“I could look out my kitchen window doing the dishes and look at the tree-covered mountain,” Roderick said. “Very pretty.”
A few dozen mobile homes and RVs basked in this setting until Labor Day weekend 2020, when extreme winds and dry forest conditions sparked a fast-moving wildfire, the Holiday Farm Fire, in the valley. It burned down several towns, including Blue River, leaving few standing structures in its wake.
“It was very traumatic,” Roderick said. “Seventy-six lost their homes in Lazy Days.” The escape was harrowing, she said, but in the end, all the residents came out safe and sound.
But every house in the park burned down. Jacob Fox, CEO of Homes for good, the Lane County public housing agency, came to survey the damage. “It was hell here. When I arrived after the fire, the frames of the houses had melted.
The site is now cleared of debris. All that remains are charred tree stumps and barren concrete slabs, along with the original multicolored park sign at the entrance – inexplicably spared from the flames.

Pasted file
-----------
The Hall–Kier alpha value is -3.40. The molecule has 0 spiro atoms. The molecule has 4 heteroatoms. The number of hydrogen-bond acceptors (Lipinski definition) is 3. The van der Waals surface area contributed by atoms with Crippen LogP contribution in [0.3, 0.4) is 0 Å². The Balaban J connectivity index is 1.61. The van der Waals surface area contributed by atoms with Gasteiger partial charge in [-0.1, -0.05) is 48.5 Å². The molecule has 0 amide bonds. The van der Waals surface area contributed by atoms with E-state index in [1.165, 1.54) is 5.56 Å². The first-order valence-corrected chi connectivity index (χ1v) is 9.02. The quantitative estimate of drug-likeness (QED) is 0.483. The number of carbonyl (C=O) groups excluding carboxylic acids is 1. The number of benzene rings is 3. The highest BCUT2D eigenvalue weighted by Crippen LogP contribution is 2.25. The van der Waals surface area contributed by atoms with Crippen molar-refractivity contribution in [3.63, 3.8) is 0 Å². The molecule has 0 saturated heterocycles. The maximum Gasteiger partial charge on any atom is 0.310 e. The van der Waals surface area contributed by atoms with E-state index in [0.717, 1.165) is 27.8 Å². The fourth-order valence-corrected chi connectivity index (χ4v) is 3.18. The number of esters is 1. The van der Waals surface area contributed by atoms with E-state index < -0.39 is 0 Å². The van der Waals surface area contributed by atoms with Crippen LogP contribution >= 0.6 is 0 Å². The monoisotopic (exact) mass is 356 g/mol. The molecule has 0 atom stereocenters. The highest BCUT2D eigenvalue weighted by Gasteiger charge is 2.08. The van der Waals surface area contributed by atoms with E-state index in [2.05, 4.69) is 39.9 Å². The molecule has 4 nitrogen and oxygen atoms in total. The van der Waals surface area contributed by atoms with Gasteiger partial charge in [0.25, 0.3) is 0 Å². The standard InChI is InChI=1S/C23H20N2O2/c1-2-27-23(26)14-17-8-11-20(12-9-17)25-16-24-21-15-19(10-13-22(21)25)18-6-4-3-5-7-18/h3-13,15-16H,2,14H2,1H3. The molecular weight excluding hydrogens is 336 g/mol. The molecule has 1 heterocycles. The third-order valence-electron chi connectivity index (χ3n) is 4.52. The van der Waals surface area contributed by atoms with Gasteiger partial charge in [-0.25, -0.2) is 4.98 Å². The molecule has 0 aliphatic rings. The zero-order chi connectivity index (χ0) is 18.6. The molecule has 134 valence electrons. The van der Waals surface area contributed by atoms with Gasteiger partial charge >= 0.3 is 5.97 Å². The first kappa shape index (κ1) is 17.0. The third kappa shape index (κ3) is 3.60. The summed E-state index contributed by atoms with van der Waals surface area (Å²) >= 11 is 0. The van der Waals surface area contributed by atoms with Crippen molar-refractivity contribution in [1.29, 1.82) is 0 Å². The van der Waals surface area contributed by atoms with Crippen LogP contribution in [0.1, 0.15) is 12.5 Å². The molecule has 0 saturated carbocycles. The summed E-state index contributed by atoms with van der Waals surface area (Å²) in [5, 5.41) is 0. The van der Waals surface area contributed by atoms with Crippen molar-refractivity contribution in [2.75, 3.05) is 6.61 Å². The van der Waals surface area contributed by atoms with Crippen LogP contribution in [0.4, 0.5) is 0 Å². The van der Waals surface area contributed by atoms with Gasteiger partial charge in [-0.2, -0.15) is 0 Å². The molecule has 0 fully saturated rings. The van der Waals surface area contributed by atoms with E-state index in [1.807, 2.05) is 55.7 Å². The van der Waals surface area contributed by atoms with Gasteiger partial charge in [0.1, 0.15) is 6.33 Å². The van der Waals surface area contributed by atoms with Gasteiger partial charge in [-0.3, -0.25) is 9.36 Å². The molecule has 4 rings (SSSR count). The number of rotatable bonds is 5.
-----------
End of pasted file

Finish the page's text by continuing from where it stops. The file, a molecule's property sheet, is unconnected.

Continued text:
Most former residents paid around $750 a month to live at Lazy Days, Roderick said. Fairly inexpensive for an area popular with tourists and second home owners.
“We had families from Section 8 [who received rent subsidies], veterans, people who worked uphill at local resorts,” said Roderick, who has tracked many displaced tenants as they dispersed through the area. “Almost everyone, they’ve all moved on. Now, I know some are just hoping for something to come back in Lazy Days so they can go home.
That’s exactly Homes for Good’s goal, Fox said – to build an affordable, state-funded rural mobile home park out of the ashes of Lazy Days, “to ensure that displaced people or people who live here who have housing instability, move here.